Big Fraud Returns to Big Labor
By: Marion Edwyn Harrison, Esq.
FrontPageMagazine.com | Thursday, May 14, 2009
The three most significant federal statutes affecting labor-management relations are the Wagner Act of 1935, the Taft-Hartley Act of 1947 and the Landrum-Griffin Act of 1959. These laws may be described in very general terms as follows: Wagner, principally sponsored by New York Senator Robert F. Wagner and supported by the New Deal, conferred rights upon labor unions. Wagner was quite favorable to organized labor. Taft-Hartley, sponsored by Ohio Senator Robert A. Taft and New Jersey Representative Fred L. Hartley, Jr., was enacted in the 80th Congress, over President Harry S. Truman’s veto. Taft-Hartley amended Wagner, more evenly balancing rights. Landrum-Griffin, sponsored by Georgia Representative Philip M. Landrum and Michigan Senator Robert P. Griffin, was controversial but less so. Landrum-Griffin was enacted after revelations of union-leadership malfeasance, corruption and lesser misbehavior.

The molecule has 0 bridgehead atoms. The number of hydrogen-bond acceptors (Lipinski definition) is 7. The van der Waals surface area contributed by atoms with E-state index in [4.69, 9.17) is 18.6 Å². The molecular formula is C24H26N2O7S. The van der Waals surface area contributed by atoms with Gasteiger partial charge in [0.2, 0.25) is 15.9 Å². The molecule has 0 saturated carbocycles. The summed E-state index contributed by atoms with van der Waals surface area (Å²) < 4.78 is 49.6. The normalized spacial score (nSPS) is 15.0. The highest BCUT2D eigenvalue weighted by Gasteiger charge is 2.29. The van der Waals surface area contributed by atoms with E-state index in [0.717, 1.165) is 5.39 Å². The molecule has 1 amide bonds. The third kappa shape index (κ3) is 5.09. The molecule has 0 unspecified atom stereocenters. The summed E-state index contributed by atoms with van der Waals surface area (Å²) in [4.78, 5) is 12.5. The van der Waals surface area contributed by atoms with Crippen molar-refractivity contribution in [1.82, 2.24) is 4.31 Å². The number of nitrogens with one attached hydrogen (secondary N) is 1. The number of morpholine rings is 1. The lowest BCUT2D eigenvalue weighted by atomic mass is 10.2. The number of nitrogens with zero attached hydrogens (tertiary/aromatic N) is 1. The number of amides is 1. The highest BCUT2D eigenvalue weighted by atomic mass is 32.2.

Landrum-Griffin has been only as effective as various Department of Labor (“DOL”) leadership and policy managers have applied it. The DOL Office of Labor Management Standards was supposed to enforce Landrum-Griffin and erratically did so. Under the exceptionally competent and objective leadership of Secretary of Labor Elaine Chao, the only George W. Bush Cabinet Member to serve the full Bush eight years, 2001-2009, DOL batted almost 100 percent, securing 929 convictions arising from union fraudulent and fraudulent-related activity. The present DOL shows strong signs of reduced anti-fraud activity, beginning with hands-off as to a conflict-of-interest form, upon the spurious ground that it would cost too much.
As if that were not sufficient to imbalance labor-management relations and lessen workers’ knowledge of, and rights to, honest union leadership, the Barack H. Obama presidency appears to be pushing the smilingly misnamed Employee Free Choice Act, called by most people with familiarity the Card Check Bill.
The Card Check Bill not only would deprive workers of their secret ballot but also would impose a measure of Federal Government intervention in the form of compulsory arbitration. The revivified big-labor push for enactment undoubtedly stems, at least in part, from the downturn in union membership.
This commentary spoke favorably, if surprisingly, of former Senator George S. McGovern’s opposition to the Card Check Bill. Once again, Senator McGovern has posted a newspaper column reiterating his opposition to the Bill and citing his empirical experience to support his opposition. Once again, one must commend him upon his courage, objectivity and sense of fairness. Whether the 111th Congress would be entitled to such commendation remains to be seen.
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